The examples in this guide are no longer supported and may not work. We are only supporting CircuitPython on our boards. For more information about using analog I/O with CircuitPython, check out the CircuitPython Essentials: https://learn.adafruit.com/circuitpython-essentials/circuitpython-analog-in and https://learn.adafruit.com/circuitpython-essentials/circuitpython-analog-out
Note this guide was written for MicroPython.org firmware and not Adafruit CircuitPython firmware.

This guide explores analog input and output (I/O) with MicroPython. Previously you saw with digital I/O how values can be 'on' or 'off' depending on their high or low voltage value.  You might wonder though can you deal with values somewhere in-between on and off or high and low?  With analog signals you absolutely can go beyond simple digital on/off or high/low.  In fact an analog signal can be any one of infinite values between on and off!

In this guide you'll see how to use an analog to digital converter (ADC) to read an analog voltage value.  You'll also learn about a digital to analog converters (DAC) and pulse-width modulation (PWM) that let you go the other way and effectively output voltages of a certain value.  Using analog I/O you can read sensors or potentiometers, and control the intensity of signals like when driving a speaker or just dimming a LED.  MicroPython makes it just as quick and easy to perform analog I/O as it does digital I/O.

Before you get started you'll want to be familiar with the basics of using MicroPython by reading these guides:

The examples in this guide are no longer supported and may not work. We are only supporting CircuitPython on our boards. For more information about using analog I/O with CircuitPython, check out the CircuitPython Essentials: https://learn.adafruit.com/circuitpython-essentials/circuitpython-analog-in and https://learn.adafruit.com/circuitpython-essentials/circuitpython-analog-out

An analog to digital converter (ADC) is a peripheral that can read an analog voltage value and convert it into a digital or numeric value.  This is perfect for reading some types of sensors like thermistors, photocells, force sensitive resistors, load cells, and more that change resistance based on what they're sensing.  When a sensor changes its resistance it can cause a change in voltage that an analog to digital converter reads and converts into a number that a microcontroller understands.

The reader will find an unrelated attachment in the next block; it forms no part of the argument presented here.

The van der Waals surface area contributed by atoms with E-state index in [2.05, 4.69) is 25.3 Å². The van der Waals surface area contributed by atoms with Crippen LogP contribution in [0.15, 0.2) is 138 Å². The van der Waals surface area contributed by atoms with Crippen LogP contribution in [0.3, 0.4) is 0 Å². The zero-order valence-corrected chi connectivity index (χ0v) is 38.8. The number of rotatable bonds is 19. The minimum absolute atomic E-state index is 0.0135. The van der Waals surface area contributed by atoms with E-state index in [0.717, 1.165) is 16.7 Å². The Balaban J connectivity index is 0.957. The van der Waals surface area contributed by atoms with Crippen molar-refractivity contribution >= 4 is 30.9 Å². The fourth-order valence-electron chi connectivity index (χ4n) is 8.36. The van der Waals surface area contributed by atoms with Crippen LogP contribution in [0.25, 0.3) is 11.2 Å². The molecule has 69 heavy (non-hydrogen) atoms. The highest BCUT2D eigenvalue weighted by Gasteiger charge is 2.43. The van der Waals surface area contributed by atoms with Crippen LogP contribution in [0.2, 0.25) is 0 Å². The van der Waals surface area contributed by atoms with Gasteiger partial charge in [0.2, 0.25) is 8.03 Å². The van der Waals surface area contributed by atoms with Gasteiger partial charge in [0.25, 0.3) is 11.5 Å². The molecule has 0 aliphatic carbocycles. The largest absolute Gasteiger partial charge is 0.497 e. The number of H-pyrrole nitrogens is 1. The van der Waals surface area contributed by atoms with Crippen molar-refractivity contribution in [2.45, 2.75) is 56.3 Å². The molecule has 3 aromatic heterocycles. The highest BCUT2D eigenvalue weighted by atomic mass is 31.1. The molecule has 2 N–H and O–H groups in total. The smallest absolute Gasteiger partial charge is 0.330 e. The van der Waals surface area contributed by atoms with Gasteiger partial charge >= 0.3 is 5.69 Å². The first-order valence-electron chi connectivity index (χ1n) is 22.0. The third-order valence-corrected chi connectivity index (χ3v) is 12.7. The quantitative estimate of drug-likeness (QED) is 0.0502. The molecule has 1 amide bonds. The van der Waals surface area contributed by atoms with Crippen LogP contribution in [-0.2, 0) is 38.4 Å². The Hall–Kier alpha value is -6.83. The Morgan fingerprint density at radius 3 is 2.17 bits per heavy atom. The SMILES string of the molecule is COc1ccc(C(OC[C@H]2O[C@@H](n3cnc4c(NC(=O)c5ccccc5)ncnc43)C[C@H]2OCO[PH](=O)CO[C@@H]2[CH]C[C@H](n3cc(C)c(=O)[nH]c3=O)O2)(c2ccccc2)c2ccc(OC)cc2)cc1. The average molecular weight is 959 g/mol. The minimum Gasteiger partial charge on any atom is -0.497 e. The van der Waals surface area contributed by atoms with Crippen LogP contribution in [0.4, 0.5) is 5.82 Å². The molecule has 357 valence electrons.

Most MicroPython boards have built-in analog to digital converters.  This means you can easily connect sensors and other analog components to read their values.  However be aware each board is different and its analog to digital converter will have different specs like accuracy and voltage limits.  Be sure to check out your board's documentation for more details:

Read Potentiometer Value

For this example we'll wire up a potentiometer, which is a variable resistor you can change by turning a knob, so that MicroPython on an ESP8266 board can read its value.  To follow this example you'll need the following parts (which are all available in the Adafruit Parts Pal):

Note the value of the two resistors used in this circuit are very important.  These resistors will form a voltage divider that drops 3.3V down to 0.5-1V which is below the voltage limit of the ESP8266 ADC.  It's very important to use a voltage divider or other means to make sure the maximum voltage to the ADC is 1V or less!

Wire up the components as follows:

  • Board 3.3V power to one side of the 47 kilo-ohm (or 22 kilo-ohm) resistor.